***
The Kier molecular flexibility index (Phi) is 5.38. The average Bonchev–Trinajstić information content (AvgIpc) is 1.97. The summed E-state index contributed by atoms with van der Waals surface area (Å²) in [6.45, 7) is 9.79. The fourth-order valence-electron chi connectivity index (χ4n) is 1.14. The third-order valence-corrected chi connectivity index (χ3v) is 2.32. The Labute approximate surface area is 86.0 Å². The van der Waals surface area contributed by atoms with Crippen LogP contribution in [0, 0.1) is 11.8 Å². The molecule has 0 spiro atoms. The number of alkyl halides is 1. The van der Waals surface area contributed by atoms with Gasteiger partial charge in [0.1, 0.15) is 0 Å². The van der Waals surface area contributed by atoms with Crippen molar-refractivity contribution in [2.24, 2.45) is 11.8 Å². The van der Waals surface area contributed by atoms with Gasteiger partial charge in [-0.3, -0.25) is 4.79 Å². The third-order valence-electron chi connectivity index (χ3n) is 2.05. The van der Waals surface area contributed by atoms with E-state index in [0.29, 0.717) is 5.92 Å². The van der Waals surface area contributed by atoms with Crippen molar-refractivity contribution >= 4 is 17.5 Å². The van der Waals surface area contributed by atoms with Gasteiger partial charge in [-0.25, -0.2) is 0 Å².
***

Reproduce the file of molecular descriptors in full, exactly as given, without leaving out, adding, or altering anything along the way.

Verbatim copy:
The Kier molecular flexibility index (Phi) is 5.38. The average Bonchev–Trinajstić information content (AvgIpc) is 1.97. The summed E-state index contributed by atoms with van der Waals surface area (Å²) in [6.45, 7) is 9.79. The fourth-order valence-electron chi connectivity index (χ4n) is 1.14. The third-order valence-corrected chi connectivity index (χ3v) is 2.32. The Labute approximate surface area is 86.0 Å². The van der Waals surface area contributed by atoms with Crippen LogP contribution in [0, 0.1) is 11.8 Å². The molecule has 0 spiro atoms. The number of alkyl halides is 1. The van der Waals surface area contributed by atoms with Gasteiger partial charge in [0.1, 0.15) is 0 Å². The van der Waals surface area contributed by atoms with Crippen molar-refractivity contribution in [2.24, 2.45) is 11.8 Å². The van der Waals surface area contributed by atoms with Gasteiger partial charge in [-0.3, -0.25) is 4.79 Å². The third-order valence-electron chi connectivity index (χ3n) is 2.05. The van der Waals surface area contributed by atoms with E-state index in [0.29, 0.717) is 5.92 Å². The van der Waals surface area contributed by atoms with Crippen molar-refractivity contribution >= 4 is 17.5 Å². The van der Waals surface area contributed by atoms with Gasteiger partial charge in [-0.25, -0.2) is 0 Å².